There are innumerable readings of Gramsci that are antagonistic to class revolution.  So many attempts to liquidate his communism, so many attempts to hammer his concepts into anti-marxist moulds.  Amil K. speaks of jail-breaking Gramsci and this is entirely correct: why the hell should anti-marxists lay claim to a theorist that was a devoted communism?  Most importantly: if the concepts that Gramsci was developing through his philosophical intervention on the general terrain of marxism were theoretically significant, we should not allow these concepts to become the property of theorists who are antagonist to his political project.  Indeed, the essay in question begins by pointing out the way in which Gramsci has been appropriated, liberalized, and "strip[ped]… of its clearly communist objectives."

Moreover, it is important to assert some of Gramsci's core concepts in the face of a current movementist trend that would have us abandon revolutionary hegemony for petty-bourgeois autonomous activity that, by itself, will change the world.  Reasserting Gramsci in the face of Richard Day's Gramsci Is Dead, an example of idealist and ahistorical speculation, is always worthwhile.  And far better to refract Gramsci through the lens of Maoism in a thorough and systematic manner, as Amil K. does, in order to combat the movementist utopianism that demands we abandon those theoretical weapons that we need in order to change the world.

My only problem with Amil K.'s essay is its emphasis on continuity-rupture and insistence that Gramsci's work somehow represents a parallel moment of continuity-rupture with Maoism.  Perhaps this is just the trained philosopher in me that believes in keeping categories distinct, especially categories that have to do with the development of theory.  A theoretical terrain develops according to the logic of its boundaries, and the logic of historical materialism implies that the moment of rupture (which is simultaneously a moment of continuity) is determined by class struggle: a world historical revolution is the only thing that can produce the moment of continuity-rupture which is a universalizing moment.  Gramsci did not and could not produce this moment; to suggest otherwise is idealist.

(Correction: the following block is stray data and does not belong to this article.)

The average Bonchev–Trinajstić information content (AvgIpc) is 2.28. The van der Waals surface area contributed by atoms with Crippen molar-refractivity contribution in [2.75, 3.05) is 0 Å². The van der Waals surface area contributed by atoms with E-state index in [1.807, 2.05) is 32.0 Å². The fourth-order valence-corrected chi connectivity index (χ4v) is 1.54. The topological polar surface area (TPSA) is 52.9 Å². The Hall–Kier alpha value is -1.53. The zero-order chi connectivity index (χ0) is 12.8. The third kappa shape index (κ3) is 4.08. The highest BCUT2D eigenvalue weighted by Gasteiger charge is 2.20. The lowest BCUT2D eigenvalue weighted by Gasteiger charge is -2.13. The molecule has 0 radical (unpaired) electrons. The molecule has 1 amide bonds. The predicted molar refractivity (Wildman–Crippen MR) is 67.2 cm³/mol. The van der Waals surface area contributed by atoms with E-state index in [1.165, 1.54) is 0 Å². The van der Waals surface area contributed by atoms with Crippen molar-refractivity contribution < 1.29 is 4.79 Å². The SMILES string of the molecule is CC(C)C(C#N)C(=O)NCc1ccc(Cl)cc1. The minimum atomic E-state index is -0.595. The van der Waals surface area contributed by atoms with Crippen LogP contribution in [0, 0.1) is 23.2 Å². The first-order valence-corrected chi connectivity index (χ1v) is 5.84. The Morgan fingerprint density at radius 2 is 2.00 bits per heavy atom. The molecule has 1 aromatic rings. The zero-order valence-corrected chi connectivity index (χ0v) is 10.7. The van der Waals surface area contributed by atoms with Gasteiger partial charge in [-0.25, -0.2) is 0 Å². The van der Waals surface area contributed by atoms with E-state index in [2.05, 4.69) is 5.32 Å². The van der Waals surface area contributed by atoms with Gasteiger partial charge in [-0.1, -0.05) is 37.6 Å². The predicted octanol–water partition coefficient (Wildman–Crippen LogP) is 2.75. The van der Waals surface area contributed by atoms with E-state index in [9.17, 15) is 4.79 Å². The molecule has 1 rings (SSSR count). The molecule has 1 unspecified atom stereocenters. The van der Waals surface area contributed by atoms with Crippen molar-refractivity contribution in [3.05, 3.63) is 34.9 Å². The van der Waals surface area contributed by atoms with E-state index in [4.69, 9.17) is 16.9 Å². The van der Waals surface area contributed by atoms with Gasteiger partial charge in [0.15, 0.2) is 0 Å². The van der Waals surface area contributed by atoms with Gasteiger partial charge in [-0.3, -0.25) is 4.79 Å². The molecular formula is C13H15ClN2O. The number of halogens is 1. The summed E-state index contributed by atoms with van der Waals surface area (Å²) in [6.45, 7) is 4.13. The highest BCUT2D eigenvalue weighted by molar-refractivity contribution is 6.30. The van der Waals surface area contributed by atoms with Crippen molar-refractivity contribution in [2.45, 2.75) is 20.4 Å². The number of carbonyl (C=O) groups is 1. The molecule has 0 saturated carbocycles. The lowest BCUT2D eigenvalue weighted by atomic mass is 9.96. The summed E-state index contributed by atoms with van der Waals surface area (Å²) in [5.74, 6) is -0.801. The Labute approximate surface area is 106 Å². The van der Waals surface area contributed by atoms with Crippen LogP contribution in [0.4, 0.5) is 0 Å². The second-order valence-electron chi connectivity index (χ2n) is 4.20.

Oddly enough, in the past year I have been working on a manuscript entitled Continuity and Rupture which concerns a philosophical intervention in the field of maoism.  Thus, I am concerned with how this dialectical term is used, especially when it is used inappropriately.  Any investigation into a theoretical terrain requires the drawing of coherent boundaries, especially when it comes to terms such as continuity and rupture––these should not be used just because they feel appropriate, they are necessitated by concrete historical circumstances.  And Gramsci, as an individual, cannot be such a circumstance.

To be less obtuse: Gramsci was an individual and not a revolutionary movement that could produce a world historical revolution, and thus the grounds for a rupture; Gramsci was in prison when he wrote his diaries, wherein these concepts are developed, and so cut-off from social struggle; Gramsci's diaries were never coherently synthesized; and, most importantly, Gramsci was working within a completely Leninist terrain.  That is, he was attempting to answer questions raised by Marxism-Leninism, interrogate contradictions, and figure out the dilemmas produced by what was historically presented by a given theoretical terrain in which he was locked.  A militant philosopher dedicated to these boundaries, much like Lukács or (later) Althusser, might produce unique and significant insights due to the philosophical act of drawing lines of demarcation within what has been presented by the terrain itself, but this is not in itself a rupture let alone the dialectical moment where continuity and rupture are fused.